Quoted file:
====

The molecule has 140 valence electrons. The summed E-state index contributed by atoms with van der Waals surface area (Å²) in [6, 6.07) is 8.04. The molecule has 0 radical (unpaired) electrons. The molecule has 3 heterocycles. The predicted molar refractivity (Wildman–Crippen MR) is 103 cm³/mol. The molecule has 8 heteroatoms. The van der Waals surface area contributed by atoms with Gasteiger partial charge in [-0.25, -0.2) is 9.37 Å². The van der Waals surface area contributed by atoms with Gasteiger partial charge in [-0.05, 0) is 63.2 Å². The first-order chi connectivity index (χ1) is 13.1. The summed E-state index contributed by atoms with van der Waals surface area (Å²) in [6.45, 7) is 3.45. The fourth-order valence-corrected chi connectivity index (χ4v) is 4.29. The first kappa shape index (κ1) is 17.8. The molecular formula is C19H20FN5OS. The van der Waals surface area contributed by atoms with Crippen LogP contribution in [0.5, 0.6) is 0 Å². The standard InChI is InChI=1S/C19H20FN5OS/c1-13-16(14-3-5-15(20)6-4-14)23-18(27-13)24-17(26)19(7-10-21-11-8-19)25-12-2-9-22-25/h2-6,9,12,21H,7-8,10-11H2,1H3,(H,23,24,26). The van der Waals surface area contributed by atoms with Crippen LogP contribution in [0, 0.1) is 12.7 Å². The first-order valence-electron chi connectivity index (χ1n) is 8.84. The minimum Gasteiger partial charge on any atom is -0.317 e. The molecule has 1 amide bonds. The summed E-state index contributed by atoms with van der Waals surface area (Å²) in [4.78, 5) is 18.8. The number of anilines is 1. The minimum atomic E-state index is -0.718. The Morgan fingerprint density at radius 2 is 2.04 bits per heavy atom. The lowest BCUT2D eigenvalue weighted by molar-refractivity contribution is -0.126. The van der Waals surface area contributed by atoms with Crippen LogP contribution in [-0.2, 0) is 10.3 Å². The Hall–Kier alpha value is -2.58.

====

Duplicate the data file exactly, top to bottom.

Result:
The molecule has 140 valence electrons. The summed E-state index contributed by atoms with van der Waals surface area (Å²) in [6, 6.07) is 8.04. The molecule has 0 radical (unpaired) electrons. The molecule has 3 heterocycles. The predicted molar refractivity (Wildman–Crippen MR) is 103 cm³/mol. The molecule has 8 heteroatoms. The van der Waals surface area contributed by atoms with Gasteiger partial charge in [-0.25, -0.2) is 9.37 Å². The van der Waals surface area contributed by atoms with Gasteiger partial charge in [-0.05, 0) is 63.2 Å². The first-order chi connectivity index (χ1) is 13.1. The summed E-state index contributed by atoms with van der Waals surface area (Å²) in [6.45, 7) is 3.45. The fourth-order valence-corrected chi connectivity index (χ4v) is 4.29. The first kappa shape index (κ1) is 17.8. The molecular formula is C19H20FN5OS. The van der Waals surface area contributed by atoms with Crippen LogP contribution in [0.5, 0.6) is 0 Å². The standard InChI is InChI=1S/C19H20FN5OS/c1-13-16(14-3-5-15(20)6-4-14)23-18(27-13)24-17(26)19(7-10-21-11-8-19)25-12-2-9-22-25/h2-6,9,12,21H,7-8,10-11H2,1H3,(H,23,24,26). The van der Waals surface area contributed by atoms with Crippen LogP contribution in [0, 0.1) is 12.7 Å². The first-order valence-electron chi connectivity index (χ1n) is 8.84. The minimum Gasteiger partial charge on any atom is -0.317 e. The molecule has 1 amide bonds. The summed E-state index contributed by atoms with van der Waals surface area (Å²) in [4.78, 5) is 18.8. The number of anilines is 1. The minimum atomic E-state index is -0.718. The Morgan fingerprint density at radius 2 is 2.04 bits per heavy atom. The lowest BCUT2D eigenvalue weighted by molar-refractivity contribution is -0.126. The van der Waals surface area contributed by atoms with Crippen LogP contribution in [-0.2, 0) is 10.3 Å². The Hall–Kier alpha value is -2.58.